The Hyundai Ioniq Plug-In Hybrid may be more efficient, handle and accelerate better because it weighs about 400 pounds less than the Subaru Crosstrek Hybrid.
The front step up height for the Ioniq Plug-In Hybrid is 3 inches lower than the Crosstrek Hybrid (14.5” vs. 17.5”). The Ioniq Plug-In Hybrid’s rear step up height is 3.5 inches lower than the Crosstrek Hybrid’s (14.5” vs. 18”).
The Ioniq Plug-In Hybrid has a much larger cargo volume than the Crosstrek Hybrid with its rear seat up (23 vs. 15.9 cubic feet).
A low lift-over trunk design makes loading and unloading the Ioniq Plug-In Hybrid easier. The Ioniq Plug-In Hybrid’s trunk lift-over height is 28.8 inches, while the Crosstrek Hybrid’s liftover is 30.7 inches.
The engine computer on the Ioniq Plug-In Hybrid automatically engages the starter until the car starts with one twist of the key and disables the starter while the engine is running. The Crosstrek Hybrid’s starter can be accidentally engaged while the engine is running, making a grinding noise and possibly damaging the starter and ring gear.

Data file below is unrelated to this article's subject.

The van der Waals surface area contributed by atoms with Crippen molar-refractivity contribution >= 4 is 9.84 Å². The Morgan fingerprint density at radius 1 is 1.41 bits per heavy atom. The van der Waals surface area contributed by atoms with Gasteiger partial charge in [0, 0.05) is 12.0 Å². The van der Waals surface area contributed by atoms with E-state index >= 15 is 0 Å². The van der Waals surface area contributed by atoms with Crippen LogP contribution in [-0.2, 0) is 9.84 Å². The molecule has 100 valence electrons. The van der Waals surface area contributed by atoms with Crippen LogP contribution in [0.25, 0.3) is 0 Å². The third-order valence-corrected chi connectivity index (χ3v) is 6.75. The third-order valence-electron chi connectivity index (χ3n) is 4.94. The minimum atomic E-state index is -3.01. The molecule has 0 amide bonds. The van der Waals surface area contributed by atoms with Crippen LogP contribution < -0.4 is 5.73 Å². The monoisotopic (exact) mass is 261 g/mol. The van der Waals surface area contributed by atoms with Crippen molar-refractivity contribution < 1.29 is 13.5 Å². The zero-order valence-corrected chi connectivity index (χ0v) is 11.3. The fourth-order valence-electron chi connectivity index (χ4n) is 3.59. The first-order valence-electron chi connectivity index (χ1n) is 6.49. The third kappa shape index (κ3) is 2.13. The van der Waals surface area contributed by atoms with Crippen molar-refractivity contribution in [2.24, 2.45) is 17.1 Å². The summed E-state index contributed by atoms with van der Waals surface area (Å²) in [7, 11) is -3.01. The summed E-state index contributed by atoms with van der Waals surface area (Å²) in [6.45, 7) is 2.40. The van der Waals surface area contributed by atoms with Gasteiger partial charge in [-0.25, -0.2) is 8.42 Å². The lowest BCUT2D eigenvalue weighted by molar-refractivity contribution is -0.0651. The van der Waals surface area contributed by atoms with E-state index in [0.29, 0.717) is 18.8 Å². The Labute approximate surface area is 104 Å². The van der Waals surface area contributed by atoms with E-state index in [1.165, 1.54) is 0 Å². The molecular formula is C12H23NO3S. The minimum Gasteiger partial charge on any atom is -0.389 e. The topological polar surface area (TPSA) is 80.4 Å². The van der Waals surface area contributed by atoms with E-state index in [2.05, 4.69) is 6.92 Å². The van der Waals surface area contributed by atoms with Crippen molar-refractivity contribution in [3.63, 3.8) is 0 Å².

When different drivers share the Ioniq Plug-In Hybrid, the optional memory seats make it convenient. Each setting activates different, customized memories for the driver’s seat position. The Crosstrek Hybrid doesn’t offer memory seats.
The Ioniq Plug-In Hybrid’s power parking brake sets with one touch and releases with one touch or automatically. The Crosstrek Hybrid has a lever-type parking brake that has to be strenuously raised to engage properly. It has to be lifted up more and a button depressed to release it.
The Ioniq Plug-In Hybrid’s standard dual zone air conditioning allows the driver and front passenger to choose two completely different temperatures so people with different temperature preferences won’t have to compromise. This makes both the driver and front passenger as comfortable as possible. The Crosstrek Hybrid doesn’t offer dual zone air conditioning.
Both the Ioniq Plug-In Hybrid and the Crosstrek Hybrid offer rear vents. For greater rear passenger comfort, the Ioniq Plug-In Hybrid offers optional rear air conditioning vents to keep rear occupants cool in summer or warm in winter. The Crosstrek Hybrid doesn’t offer rear air conditioning vents, only heat vents.
© 1991-2018 Advanta-STAR Automotive Research. All rights reserved.
Get the best value for your car from an Asbury dealership.